Obama eventually acknowledged what everyone already knew—that Mateen dedicated the attack to ISIS—but he again tried to downplay its meaning, saying it was merely done “at the last minute,” and that Mateen was part of no “larger plot.” In fact, ISIS online recruiters specifically instruct would-be foot soldiers to not declare their allegiance until the moment of attack (as also seen in the San Bernardino case), to reduce the possibility of preattack detection. And the “larger plot” is the ideology of ISIS, Al Qaeda, and all the other militant Islamist groups dedicated to a global war against apostates in Muslim lands and infidels in the West.
Finally, while some may take comfort that Mateen seemed to have multiple personal triggers pointing him toward radicalization and violence—that is actually the most dangerous part of the story: the more powerful (and seemingly “successful”) the Islamist ideology being spun and promoted by ISIS and like-minded groups, the greater the numbers (and diversity) of the recruits it will be able to net across countries and communities, including inside the United States.
Confronting a “Perfect Storm”
The Obama administration continues to insist that any references to warfare, or to the link between Islamic radicalism and today’s escalating terrorist threats, simply plays into the hands of the terrorists, by making it appear that “we are at war with an entire religion.” But this is actually quite odd coming from a president who has used the most aggressive wartime powers imaginable—such as hundreds of covert drone strikes inside at least eight sovereign countries—killing many thousands of suspected Muslim radicals (along with hundreds of innocent Muslim civilians).
More important, however, is that the strategy of perennially downplaying the threat, or of saying one thing and doing another, is clearly not working. President Obama’s own director of national intelligence, James Clapper, recently testified that Sunni militant movements now have “more groups, members, and safe havens than at any point in history,” and that radical Islamist networks are currently operating in at least forty countries worldwide. The United States, he said, now faces “the highest threat level since the 9/11 attacks” (and that was prior to the Orlando attack).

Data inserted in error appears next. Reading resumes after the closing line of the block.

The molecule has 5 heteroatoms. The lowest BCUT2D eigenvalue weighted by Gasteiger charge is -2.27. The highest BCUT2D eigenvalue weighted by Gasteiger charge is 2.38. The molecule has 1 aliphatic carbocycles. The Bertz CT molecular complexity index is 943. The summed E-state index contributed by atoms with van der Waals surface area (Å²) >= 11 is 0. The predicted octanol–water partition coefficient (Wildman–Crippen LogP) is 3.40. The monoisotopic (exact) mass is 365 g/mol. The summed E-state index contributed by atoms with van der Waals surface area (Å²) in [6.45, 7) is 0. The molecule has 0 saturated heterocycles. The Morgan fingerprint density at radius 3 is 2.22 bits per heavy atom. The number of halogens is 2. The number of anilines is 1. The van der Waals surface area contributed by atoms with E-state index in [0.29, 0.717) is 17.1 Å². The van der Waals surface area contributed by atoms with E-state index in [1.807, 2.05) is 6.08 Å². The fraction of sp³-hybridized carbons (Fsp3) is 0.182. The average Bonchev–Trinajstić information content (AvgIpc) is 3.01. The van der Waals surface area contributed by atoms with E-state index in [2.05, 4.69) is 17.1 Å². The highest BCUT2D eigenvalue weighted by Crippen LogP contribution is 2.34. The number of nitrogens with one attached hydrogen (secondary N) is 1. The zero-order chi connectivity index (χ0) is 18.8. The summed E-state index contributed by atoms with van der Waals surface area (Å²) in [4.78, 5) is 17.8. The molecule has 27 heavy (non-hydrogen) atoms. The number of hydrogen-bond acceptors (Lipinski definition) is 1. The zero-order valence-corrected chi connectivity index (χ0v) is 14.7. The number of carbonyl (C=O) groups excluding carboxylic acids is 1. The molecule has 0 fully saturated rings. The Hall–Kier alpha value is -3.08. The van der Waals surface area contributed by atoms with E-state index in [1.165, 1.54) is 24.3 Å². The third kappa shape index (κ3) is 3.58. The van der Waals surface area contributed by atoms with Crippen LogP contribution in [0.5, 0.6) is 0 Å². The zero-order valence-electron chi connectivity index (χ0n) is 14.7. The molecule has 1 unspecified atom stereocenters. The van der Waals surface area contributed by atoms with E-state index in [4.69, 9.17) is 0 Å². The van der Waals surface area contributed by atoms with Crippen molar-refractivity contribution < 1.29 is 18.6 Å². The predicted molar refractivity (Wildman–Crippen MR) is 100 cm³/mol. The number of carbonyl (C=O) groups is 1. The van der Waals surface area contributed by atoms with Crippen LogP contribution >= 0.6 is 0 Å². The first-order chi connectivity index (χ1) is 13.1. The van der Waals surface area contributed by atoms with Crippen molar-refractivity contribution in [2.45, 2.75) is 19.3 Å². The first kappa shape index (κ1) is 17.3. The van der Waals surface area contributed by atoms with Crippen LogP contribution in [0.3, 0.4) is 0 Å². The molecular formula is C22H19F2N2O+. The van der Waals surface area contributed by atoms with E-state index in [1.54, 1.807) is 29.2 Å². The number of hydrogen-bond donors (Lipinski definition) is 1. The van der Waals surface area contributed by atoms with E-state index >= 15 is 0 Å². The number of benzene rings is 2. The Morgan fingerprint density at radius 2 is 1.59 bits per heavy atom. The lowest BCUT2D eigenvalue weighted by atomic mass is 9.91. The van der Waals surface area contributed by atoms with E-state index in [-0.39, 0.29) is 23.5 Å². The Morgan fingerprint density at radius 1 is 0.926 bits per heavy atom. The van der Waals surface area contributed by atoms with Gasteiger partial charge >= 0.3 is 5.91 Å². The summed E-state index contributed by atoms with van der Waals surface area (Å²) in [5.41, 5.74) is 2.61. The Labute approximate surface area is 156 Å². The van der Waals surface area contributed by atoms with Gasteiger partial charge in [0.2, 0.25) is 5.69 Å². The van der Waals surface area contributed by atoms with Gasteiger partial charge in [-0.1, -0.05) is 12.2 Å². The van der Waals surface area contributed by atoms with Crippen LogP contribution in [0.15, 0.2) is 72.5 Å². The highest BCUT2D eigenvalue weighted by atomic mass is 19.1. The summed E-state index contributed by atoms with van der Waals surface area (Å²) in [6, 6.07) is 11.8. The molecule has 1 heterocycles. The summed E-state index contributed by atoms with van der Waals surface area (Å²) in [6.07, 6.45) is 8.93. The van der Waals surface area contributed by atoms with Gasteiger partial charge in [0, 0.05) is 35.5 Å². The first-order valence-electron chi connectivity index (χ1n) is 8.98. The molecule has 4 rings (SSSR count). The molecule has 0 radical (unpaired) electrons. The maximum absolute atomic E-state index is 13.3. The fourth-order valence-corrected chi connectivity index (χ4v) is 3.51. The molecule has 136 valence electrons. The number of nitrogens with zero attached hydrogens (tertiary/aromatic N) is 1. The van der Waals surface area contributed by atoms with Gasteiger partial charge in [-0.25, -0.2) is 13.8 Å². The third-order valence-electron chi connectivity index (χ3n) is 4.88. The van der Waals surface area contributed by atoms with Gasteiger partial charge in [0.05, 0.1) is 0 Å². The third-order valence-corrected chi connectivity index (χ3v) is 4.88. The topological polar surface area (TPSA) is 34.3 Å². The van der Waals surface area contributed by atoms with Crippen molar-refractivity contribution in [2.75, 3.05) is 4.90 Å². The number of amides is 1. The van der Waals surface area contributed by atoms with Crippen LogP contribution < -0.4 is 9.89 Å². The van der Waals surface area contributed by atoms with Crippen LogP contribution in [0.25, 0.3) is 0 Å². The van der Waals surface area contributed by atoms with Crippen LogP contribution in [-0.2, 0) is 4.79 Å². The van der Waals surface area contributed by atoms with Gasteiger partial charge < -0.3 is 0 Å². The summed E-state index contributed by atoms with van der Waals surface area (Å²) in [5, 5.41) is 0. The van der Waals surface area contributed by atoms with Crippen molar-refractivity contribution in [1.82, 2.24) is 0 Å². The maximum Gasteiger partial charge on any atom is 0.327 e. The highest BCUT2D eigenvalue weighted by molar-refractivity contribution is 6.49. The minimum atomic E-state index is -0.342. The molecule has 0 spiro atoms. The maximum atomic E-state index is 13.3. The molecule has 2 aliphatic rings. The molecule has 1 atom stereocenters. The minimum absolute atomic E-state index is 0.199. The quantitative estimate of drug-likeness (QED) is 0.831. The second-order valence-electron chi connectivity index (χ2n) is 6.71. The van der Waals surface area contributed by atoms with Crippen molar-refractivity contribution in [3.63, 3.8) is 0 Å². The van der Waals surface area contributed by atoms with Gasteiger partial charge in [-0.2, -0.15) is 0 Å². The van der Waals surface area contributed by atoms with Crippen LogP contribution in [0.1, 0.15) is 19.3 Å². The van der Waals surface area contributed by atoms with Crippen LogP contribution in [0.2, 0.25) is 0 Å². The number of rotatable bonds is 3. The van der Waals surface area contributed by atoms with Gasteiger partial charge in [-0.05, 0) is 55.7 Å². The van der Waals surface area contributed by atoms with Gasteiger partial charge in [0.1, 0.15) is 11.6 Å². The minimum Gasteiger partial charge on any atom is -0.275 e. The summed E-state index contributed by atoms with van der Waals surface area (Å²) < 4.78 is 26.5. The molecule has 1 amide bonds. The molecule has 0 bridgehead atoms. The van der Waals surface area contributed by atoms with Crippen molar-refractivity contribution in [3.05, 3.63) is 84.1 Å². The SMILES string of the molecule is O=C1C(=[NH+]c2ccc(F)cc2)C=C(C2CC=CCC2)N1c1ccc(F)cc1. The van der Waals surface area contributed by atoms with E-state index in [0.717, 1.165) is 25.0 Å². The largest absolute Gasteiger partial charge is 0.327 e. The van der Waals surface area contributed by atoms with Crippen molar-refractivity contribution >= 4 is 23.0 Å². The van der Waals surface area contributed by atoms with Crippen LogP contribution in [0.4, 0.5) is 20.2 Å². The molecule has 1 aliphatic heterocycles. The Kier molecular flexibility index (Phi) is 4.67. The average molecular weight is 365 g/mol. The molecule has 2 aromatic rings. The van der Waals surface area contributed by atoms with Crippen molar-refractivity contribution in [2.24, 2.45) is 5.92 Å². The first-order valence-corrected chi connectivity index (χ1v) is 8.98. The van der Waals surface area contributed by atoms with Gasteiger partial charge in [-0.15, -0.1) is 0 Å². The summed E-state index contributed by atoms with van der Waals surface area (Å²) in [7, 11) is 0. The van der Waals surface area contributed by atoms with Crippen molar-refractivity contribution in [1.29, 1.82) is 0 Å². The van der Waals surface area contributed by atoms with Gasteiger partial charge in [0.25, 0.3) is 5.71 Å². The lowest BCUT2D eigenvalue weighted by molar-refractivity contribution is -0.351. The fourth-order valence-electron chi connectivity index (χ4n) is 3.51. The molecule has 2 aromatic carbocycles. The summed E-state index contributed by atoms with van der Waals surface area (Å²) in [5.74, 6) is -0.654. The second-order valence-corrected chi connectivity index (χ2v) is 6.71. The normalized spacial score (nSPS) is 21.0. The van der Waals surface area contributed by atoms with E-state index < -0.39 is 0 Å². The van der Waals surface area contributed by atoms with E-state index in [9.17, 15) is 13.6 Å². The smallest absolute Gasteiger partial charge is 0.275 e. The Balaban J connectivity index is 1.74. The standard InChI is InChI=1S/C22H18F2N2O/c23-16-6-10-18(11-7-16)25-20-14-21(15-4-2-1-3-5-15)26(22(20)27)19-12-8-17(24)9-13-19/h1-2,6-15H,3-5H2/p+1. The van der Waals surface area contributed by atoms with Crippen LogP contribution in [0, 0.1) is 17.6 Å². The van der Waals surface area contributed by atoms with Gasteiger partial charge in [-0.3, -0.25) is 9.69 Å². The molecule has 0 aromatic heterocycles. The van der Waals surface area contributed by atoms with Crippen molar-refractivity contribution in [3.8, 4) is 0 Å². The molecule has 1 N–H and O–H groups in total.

What has developed over the past five years is a gathering perfect storm of vast swaths of ungoverned jihadi territory across the Middle East, Africa and Central Asia; tens of thousands of local and foreign fighters being physically trained in jihadi training camps; untold numbers more being inspired and potentially recruited as foot soldiers over social media; and a high-profile strategy by ISIS and other groups to specifically target the West in order to spark a direct military confrontation—with many of the groups openly competing to see which can carry out the biggest and boldest attack that serves as a “tipping point.”
Simply admitting that these radical Islamist movements are “at war” against the United States and the West will not solve the problem. Nor will it mean that our responses must be mostly on the military side of the spectrum—indeed soft power, like bridge-building with the moderate Muslim world, and heavy reliance on civilian criminal-justice systems, remains integral.
But it may help us finally recognize that even the best proposals aimed at “preventing attacks” inside the United States—like beefing-up overseas and domestic intelligence, or granting the FBI greater tools to track and detain suspected lone wolves—are merely Band-Aid solutions unless we directly target and ultimately destroy the most capable jihadi groups and the militant Islamist ideology that serves as their inspiration.
President Obama likes to point out that groups such as Al Qaeda and ISIS pose no “existential threat” to America. But, as shown in Orlando this week, if left to fester and grow, they do pose a direct threat to America’s sense of freedom and way of life. The big question is: what is the “tipping point” for such attacks, and what would the next day look like? It is up to the American president to make sure we never find out.
Stuart Gottlieb teaches U.S. Foreign Policy, Counterterrorism, and International Security at Columbia University’s School of International and Public Affairs (SIPA), where he is also a member of the Saltzman Institute of War & Peace Studies. He formerly served as a foreign policy adviser and speechwriter in the U.S. Senate (1999–2003).
Image: Police responding to the Pulse nightclub shooting. Photo via City of Orlando Police Department.